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The Argument

Almost every type of academic essay hinges on one important component—the argument. Developing a persuasive argument in different contexts is an essential skill for any writer to have, but most especially in persuasive or argumentative essays. While there’s not a one-size-fits-all approach to crafting the argument of your writing, there are a few keys to presenting your audience with a well-thought-out, logical point of view and who knows, maybe even changing a few minds along the way.

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The Argument

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Almost every type of academic essay hinges on one important component—the argument. Developing a persuasive argument in different contexts is an essential skill for any writer to have, but most especially in persuasive or argumentative essays. While there’s not a one-size-fits-all approach to crafting the argument of your writing, there are a few keys to presenting your audience with a well-thought-out, logical point of view and who knows, maybe even changing a few minds along the way.

The Importance of Argumentative Writing

So what is “the argument” and does it really matter? An argument is a reason for either supporting or challenging a topic under discussion.

With a few exceptions (such as expository essays, which simply explain something), every type of essay is founded on an argument. Without an argument, you’re simply stating facts. You can do all the research in the world on a subject, but without taking a stance of some kind, you’re likely missing the bullseye on the assignment.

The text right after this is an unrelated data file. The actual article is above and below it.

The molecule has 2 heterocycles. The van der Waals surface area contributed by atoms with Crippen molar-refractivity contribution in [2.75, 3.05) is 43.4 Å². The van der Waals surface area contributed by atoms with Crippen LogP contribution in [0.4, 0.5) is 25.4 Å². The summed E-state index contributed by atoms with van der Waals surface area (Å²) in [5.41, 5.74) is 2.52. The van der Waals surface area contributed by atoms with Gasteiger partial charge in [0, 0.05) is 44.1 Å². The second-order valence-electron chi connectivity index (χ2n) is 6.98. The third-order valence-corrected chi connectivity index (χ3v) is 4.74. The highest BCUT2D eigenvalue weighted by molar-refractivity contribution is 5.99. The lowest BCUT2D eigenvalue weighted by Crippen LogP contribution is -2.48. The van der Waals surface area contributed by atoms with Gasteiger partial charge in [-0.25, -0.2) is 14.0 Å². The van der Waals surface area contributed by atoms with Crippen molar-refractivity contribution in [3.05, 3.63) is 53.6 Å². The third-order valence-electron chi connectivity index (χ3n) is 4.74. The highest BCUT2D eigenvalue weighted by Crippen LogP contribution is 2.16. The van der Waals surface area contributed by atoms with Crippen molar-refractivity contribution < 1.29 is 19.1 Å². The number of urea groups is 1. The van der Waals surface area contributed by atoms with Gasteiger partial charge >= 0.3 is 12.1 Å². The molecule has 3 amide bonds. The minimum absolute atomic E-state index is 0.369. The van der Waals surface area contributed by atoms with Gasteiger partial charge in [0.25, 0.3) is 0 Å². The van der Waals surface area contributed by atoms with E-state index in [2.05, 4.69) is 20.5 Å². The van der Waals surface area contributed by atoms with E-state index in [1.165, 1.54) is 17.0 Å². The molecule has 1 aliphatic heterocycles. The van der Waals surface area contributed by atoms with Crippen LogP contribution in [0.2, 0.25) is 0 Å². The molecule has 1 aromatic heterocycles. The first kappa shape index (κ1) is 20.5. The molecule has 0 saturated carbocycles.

An effective argument is key to not only sharing your point of view but persuading your audience that your stance is actually the best or most accurate.

How to Start the Argument

If you’ve already drafted a thesis statement, then great! You already have the foundation of your argument.

The thesis statement acts as a blueprint for your essay; it is a single statement that tells the reader what to expect, so it should be placed in the introduction of the essay. In your thesis statement, you will not only present the topic of your essay but also the main point you hope to communicate. Your main point should be a claim about the topic—this is the basis of your argument.

Here's an idea of a pretty good thesis statement:

Social media is one of the most important inventions of the twenty-first century, because it is a means of uniting the world by fostering new and old friendships, quickly sharing news, and spreading trends in technology.

The argument of the essay is right there in the thesis; you’d be arguing that social media is one of the most important inventions of this century, and you can develop this claim throughout the body of the essay. This is a good argument for several reasons and is easily defended with the supporting details within the thesis (fostering friendships, and so on).